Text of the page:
Mr. Bannon’s lead lawyer, David I. Schoen, who represented Mr. Trump during his second impeachment trial, reiterated many of the same themes he raised then. He cast Mr. Bannon as a courageous defender of executive authority rather than someone who simply did not want to obey a lawful legislative summons.
“Never at any time did Mr. Bannon believe in any way, shape or form that he was acting in any way that was unlawful or against the law,” Mr. Schoen said in a rambling hourlong speech in which he invoked the writings of James Madison, then veered off to slam a former Trump lawyer as “a thug” who had ripped him off.
Mr. Bannon and his lawyers quietly reached out to congressional staffers on the eve of the trial, with a belated offer of testimony if the government dropped the charges. It was rejected.
Mr. Schoen, whom Mr. Bannon once mocked on his radio show, recommended that he not spend any time in jail and instead receive probation. He argued that the Justice Department had declined to file indictments against two other former aides to Mr. Trump who had also disregarded subpoenas from the committee: Mark Meadows, his final chief of staff, and Dan Scavino Jr., a deputy chief of staff who oversaw Mr. Trump’s social media operations.
Mr. Schoen also claimed that all of Mr. Bannon’s actions were guided by the advice of his lawyers, including M. Evan Corcoran, who is also representing Mr. Trump in the Mar-a-Lago documents case.
Mr. Bannon is not the only former Trump aide to be charged with disobeying a subpoena from the committee: Peter Navarro, the former White House trade adviser, was indicted in June on contempt of Congress charges.
He is scheduled to go on trial in Washington next month.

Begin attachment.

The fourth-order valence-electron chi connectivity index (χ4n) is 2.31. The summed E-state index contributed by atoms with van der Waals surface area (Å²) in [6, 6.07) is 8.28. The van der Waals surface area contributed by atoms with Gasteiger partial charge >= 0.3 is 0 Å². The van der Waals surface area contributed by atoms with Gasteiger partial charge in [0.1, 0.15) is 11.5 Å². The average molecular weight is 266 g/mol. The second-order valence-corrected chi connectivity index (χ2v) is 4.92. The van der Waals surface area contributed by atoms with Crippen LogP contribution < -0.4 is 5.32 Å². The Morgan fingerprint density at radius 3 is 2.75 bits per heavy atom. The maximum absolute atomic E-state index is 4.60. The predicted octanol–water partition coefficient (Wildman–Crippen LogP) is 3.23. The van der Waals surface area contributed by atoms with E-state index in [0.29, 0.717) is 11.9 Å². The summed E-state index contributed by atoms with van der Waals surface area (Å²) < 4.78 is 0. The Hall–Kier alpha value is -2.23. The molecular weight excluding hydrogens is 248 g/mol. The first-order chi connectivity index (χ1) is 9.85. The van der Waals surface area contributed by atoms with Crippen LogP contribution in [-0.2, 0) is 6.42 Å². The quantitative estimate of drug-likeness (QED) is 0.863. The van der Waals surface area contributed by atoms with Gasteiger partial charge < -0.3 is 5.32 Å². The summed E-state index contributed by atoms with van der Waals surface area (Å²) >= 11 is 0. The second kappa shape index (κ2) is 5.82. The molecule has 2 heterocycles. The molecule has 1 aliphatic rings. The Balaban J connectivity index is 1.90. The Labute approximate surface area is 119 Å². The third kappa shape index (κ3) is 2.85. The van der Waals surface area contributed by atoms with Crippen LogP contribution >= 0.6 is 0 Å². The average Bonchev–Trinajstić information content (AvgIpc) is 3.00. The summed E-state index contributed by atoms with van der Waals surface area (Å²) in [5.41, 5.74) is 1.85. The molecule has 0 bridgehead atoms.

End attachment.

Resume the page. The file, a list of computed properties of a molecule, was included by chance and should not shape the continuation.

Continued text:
Members of the House Jan. 6 committee, who viewed Mr. Bannon as a central figure in several schemes aimed at unlawfully keeping Mr. Trump in power, said the sentence would discourage others from flouting legislative subpoenas.
Mr. Bannon has said he plans to appeal.
This is not the first time Mr. Bannon, who clashed with Mr. Trump’s son-in-law, Jared Kushner, and other aides during a brief and tumultuous tenure as a senior White House adviser, has faced a reckoning in a federal court.
In August 2020, Mr. Bannon and three associates were charged with defrauding donors of more than a million dollars as part of an online fund-raising scheme purportedly linked to Mr. Trump’s attempt to build a border wall with Mexico.
After Mr. Trump lost the election, Mr. Bannon began lobbying for a pardon, even as he participated in meetings to discuss ways to overturn the election. Mr. Trump pardoned him just hours before leaving office.
Still, Mr. Bannon faces separate charges in New York over his role in the fund-raising project. The Manhattan district attorney’s office has charged him with fraud, money laundering and conspiracy, a case that largely mirrors the one erased by the pardon.